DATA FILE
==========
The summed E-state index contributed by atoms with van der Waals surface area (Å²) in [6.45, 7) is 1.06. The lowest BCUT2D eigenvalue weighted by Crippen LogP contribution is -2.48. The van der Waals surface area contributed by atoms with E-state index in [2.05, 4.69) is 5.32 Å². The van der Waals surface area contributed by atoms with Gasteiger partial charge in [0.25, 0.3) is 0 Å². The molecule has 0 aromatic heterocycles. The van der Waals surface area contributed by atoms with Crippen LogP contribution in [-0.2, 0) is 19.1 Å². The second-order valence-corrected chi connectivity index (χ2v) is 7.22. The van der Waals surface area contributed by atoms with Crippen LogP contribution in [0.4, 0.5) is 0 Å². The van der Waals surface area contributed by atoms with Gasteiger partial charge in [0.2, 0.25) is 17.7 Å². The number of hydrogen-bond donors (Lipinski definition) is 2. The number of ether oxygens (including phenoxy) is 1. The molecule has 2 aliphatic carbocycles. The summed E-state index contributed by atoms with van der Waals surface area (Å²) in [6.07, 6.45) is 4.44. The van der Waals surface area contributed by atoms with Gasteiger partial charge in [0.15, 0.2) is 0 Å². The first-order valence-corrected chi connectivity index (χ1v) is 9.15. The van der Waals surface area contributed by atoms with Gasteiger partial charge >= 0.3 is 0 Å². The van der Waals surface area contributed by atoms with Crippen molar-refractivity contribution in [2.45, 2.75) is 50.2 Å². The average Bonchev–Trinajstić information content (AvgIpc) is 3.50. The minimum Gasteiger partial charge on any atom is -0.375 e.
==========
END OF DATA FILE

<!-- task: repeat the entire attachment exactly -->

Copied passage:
The summed E-state index contributed by atoms with van der Waals surface area (Å²) in [6.45, 7) is 1.06. The lowest BCUT2D eigenvalue weighted by Crippen LogP contribution is -2.48. The van der Waals surface area contributed by atoms with E-state index in [2.05, 4.69) is 5.32 Å². The van der Waals surface area contributed by atoms with Gasteiger partial charge in [0.25, 0.3) is 0 Å². The molecule has 0 aromatic heterocycles. The van der Waals surface area contributed by atoms with Crippen LogP contribution in [-0.2, 0) is 19.1 Å². The second-order valence-corrected chi connectivity index (χ2v) is 7.22. The van der Waals surface area contributed by atoms with Crippen LogP contribution in [0.4, 0.5) is 0 Å². The van der Waals surface area contributed by atoms with Gasteiger partial charge in [0.2, 0.25) is 17.7 Å². The number of hydrogen-bond donors (Lipinski definition) is 2. The number of ether oxygens (including phenoxy) is 1. The molecule has 2 aliphatic carbocycles. The summed E-state index contributed by atoms with van der Waals surface area (Å²) in [6.07, 6.45) is 4.44. The van der Waals surface area contributed by atoms with Gasteiger partial charge in [0.15, 0.2) is 0 Å². The first-order valence-corrected chi connectivity index (χ1v) is 9.15. The van der Waals surface area contributed by atoms with Gasteiger partial charge >= 0.3 is 0 Å². The van der Waals surface area contributed by atoms with Crippen molar-refractivity contribution in [2.45, 2.75) is 50.2 Å². The average Bonchev–Trinajstić information content (AvgIpc) is 3.50. The minimum Gasteiger partial charge on any atom is -0.375 e.